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What's in a flag? Raising Jordan's red standard high Open in fullscreen

Paul McLoughlin

What's in a flag? Raising Jordan's red standard high

The Hashemite flag caused controversy in Jordan [screenshot from Royal Hashemite Court]

Date of publication: 10 June, 2015

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Analysis: King Abdullah decided that the Hashemite flag - filled with Islamic symbolism - should be raised on army day, rather than the national banner. Many have questioned why.
It was supposed to be a simple ceremony for the king and his army.

But Jordan's army day sparked whispers and intrigue when the monarch broke with tradition and the dark red Hashemite banner was hoisted above the parade ground.

The fact that some of the soldiers yesterday wore their shemaghs (headscarves) the wrong way round, and covered their faces, has led to a number of conspiracies in the Hashemite kingdom.

Banner of sacrifice

Many believe King Abdullah's decision to use an emblem of his forefathers rather than the flag of the nation had political conontations.

The question is - what is the message behind the 500-year-old banner?

It was the first time many had seen the Hashemite flag flying in a modern setting.

Jordan's royal court was quick to post an infographic on its Twitter page explaining its relevance and the Arabic-Islamic inscriptions on the banner.

The red banner was first used by al-Sharif Abu Numi in 1515, and has been an important banner for the Hashemite family when they were based in the Hejaz.

It combines the al-Shahada (the declaration of faith), and two blessings - "In the name of God, most gracious, most Merciful" and "Praise be to God, Lord of all worlds".

The seven-pointed star represents the opening seven verses of the Quran, which is also featured in the modern-day Jordanian flag.

The dark red colour is supposed to symbolise sacrifice.

Many Jordanians have dismissed the Hashemite standard as an archaic symbol of the ruling family. Others pointed to its religious symbolism.

The royal court was keen to point to its historical significance.

Sharif Hussein - a Hashemite - raised the banner during the Arab Revolt in the First World War, when Arab tribes from the Hejaz helped defeat the Ottoman empire.

Rather than leading to an independent and united Arab state it led to the Balkanisation of the Arab world with the Sykes-Picot agreement.

Jordan was formed and has been ruled by the Hashemite  family ever since.

Redrawing the map

MP Wasfi Rawashda wrote on his Facebook page about the historical implications behind the banner.

"I believe that this is a clear message that the region is in the process of drawing a new map in which the borders of Sykes-Picot will be altered and the Arab Orient will be redrawn under new names," he said.

Rawashda alluded to a belief among many in the Jordanian Left that Israel wanted to annex the West Bank and make Jordan a new home for Palestinians.

The turmoil caused by the Arab Spring and revolutions has been part of that plan, they say.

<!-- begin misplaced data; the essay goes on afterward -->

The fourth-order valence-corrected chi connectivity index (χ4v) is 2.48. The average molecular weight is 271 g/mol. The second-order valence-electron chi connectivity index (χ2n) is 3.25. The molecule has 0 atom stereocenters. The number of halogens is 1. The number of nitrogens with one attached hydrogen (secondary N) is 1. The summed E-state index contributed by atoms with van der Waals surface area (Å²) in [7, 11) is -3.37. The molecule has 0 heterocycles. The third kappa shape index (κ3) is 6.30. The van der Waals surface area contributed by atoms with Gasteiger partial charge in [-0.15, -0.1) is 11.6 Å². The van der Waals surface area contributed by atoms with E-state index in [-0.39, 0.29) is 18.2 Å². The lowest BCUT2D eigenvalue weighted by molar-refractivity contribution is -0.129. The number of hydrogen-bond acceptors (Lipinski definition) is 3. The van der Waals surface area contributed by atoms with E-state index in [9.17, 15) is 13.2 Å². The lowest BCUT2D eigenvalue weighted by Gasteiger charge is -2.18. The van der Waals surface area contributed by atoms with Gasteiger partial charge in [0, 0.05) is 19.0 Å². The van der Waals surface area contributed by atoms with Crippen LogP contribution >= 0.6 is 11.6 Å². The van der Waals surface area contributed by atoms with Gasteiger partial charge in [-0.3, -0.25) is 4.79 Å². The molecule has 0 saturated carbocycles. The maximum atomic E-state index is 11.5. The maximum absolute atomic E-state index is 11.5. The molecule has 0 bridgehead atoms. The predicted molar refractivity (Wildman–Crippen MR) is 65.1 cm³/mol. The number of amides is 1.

"This will be in preparation for a final solution to the Palestinian cause and the establishment of a Jewish Israeli state amid a bad Arab situation," Rawashda continued.

     We must remember that the banner is not new but old, and displaying it publicly is a message.
Maher Abu Tair, journalist

Maher Abu Tair, a columnist with ad-Dustoor newspaper, said on his Facebook page that what happened "was not ordinary".

"We must remember that the banner is not new but old, and displaying it publicly is a message and a theme for the coming period especially in relation to rearranging the region," he said.

"It is a response to challenges, and a message to those who use religious slogans to justify their actions, to tell them that the al-Shahada [on their flags] is not theirs alone," he said.


Many Twitter users had their own theories about the Islamic symbolism of the flag.

Jordan is part of the international coalition against the Islamic State group.

The fight against IS became an existential battle for the "moderate kingdom" after Jordanian pilot Muaz al-Kassasbeh was murdered by the group.

The appearance of fighters on Jordan's Syrian border has led to a heightened state of alert in the country.

The reversed shemaghs can be used by the wearer to symbolise an impending act of revenge.

Since the brutal killing of Kassasbeh, revenge has been on the minds for many, particularly after the recent success of the group on the battlefields of Syria and Iraq. Jordan's military still has more battles to fight with the jihadis, they say.

Islam al-Sawalha, a Jordanian journalist, wrote that the banner and its religious slogans should be viewed in context of the war on IS.

"It is an attempt to delegitimise IS and stress that the caliphate historically and religiously should belong to the heirs of the Arab revolt, which might actually upset neighbouring Saudi Arabia."

The Hashemites claim descent from the Prophet Muhammad, and this has been an important part of the monarchy's legitimacy.

Jordan's al-Rai newspaper said of the banner was a response to the "kharijites (old extremist group) and murderers" who are attempting to hijack the Islamic banner that was used by the Hashemites "and descendents of the Prophet" to fight for Arabism.

The use of Islamic symbolism by the ruler of a  progressively minded and relgiously mixed country has been criticised as reactionary and defensive.

Nouha Youssef tweeted: "The Jordanian parliament decided to reject any religious political parties (good move). Yesterday a banner that resembles that of IS appeared but its colour is red. Congratulations."

Later in the day, rumour spread that the flag could replace the current one. Some appear to like the idea: 

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